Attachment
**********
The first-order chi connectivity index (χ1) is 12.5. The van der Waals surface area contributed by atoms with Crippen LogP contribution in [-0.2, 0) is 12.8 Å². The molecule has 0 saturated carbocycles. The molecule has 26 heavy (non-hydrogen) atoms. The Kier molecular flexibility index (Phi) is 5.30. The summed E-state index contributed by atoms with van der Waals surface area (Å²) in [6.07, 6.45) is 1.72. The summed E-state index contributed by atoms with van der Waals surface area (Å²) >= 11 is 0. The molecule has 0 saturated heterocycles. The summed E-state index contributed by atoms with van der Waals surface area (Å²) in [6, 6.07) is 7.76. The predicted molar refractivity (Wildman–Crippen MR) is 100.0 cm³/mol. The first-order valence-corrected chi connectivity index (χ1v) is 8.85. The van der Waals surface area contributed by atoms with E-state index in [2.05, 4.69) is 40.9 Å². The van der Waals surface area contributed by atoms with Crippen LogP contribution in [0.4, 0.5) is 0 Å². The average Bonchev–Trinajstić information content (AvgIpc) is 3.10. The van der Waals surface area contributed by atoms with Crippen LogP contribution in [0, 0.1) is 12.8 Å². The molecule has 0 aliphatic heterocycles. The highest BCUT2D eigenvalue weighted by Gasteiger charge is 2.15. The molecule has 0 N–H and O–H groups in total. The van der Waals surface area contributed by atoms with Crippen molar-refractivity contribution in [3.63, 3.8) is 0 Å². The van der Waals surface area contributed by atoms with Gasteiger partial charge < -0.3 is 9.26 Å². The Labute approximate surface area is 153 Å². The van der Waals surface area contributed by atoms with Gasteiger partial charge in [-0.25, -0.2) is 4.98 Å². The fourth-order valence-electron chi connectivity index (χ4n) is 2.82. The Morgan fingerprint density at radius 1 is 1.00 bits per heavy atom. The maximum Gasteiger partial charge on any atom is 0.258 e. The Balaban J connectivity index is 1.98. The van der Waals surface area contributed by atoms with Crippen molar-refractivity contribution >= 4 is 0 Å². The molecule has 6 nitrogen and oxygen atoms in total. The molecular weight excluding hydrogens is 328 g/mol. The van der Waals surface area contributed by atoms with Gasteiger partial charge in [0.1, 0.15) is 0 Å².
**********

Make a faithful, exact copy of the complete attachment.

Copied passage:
The first-order chi connectivity index (χ1) is 12.5. The van der Waals surface area contributed by atoms with Crippen LogP contribution in [-0.2, 0) is 12.8 Å². The molecule has 0 saturated carbocycles. The molecule has 26 heavy (non-hydrogen) atoms. The Kier molecular flexibility index (Phi) is 5.30. The summed E-state index contributed by atoms with van der Waals surface area (Å²) in [6.07, 6.45) is 1.72. The summed E-state index contributed by atoms with van der Waals surface area (Å²) >= 11 is 0. The molecule has 0 saturated heterocycles. The summed E-state index contributed by atoms with van der Waals surface area (Å²) in [6, 6.07) is 7.76. The predicted molar refractivity (Wildman–Crippen MR) is 100.0 cm³/mol. The first-order valence-corrected chi connectivity index (χ1v) is 8.85. The van der Waals surface area contributed by atoms with E-state index in [2.05, 4.69) is 40.9 Å². The van der Waals surface area contributed by atoms with Crippen LogP contribution in [0.4, 0.5) is 0 Å². The average Bonchev–Trinajstić information content (AvgIpc) is 3.10. The van der Waals surface area contributed by atoms with Crippen LogP contribution in [0, 0.1) is 12.8 Å². The molecule has 0 aliphatic heterocycles. The highest BCUT2D eigenvalue weighted by Gasteiger charge is 2.15. The molecule has 0 N–H and O–H groups in total. The van der Waals surface area contributed by atoms with Crippen molar-refractivity contribution in [3.63, 3.8) is 0 Å². The van der Waals surface area contributed by atoms with Gasteiger partial charge < -0.3 is 9.26 Å². The Labute approximate surface area is 153 Å². The van der Waals surface area contributed by atoms with Gasteiger partial charge in [-0.25, -0.2) is 4.98 Å². The fourth-order valence-electron chi connectivity index (χ4n) is 2.82. The Morgan fingerprint density at radius 1 is 1.00 bits per heavy atom. The maximum Gasteiger partial charge on any atom is 0.258 e. The Balaban J connectivity index is 1.98. The van der Waals surface area contributed by atoms with Crippen molar-refractivity contribution >= 4 is 0 Å². The molecule has 6 nitrogen and oxygen atoms in total. The molecular weight excluding hydrogens is 328 g/mol. The van der Waals surface area contributed by atoms with Gasteiger partial charge in [0.1, 0.15) is 0 Å².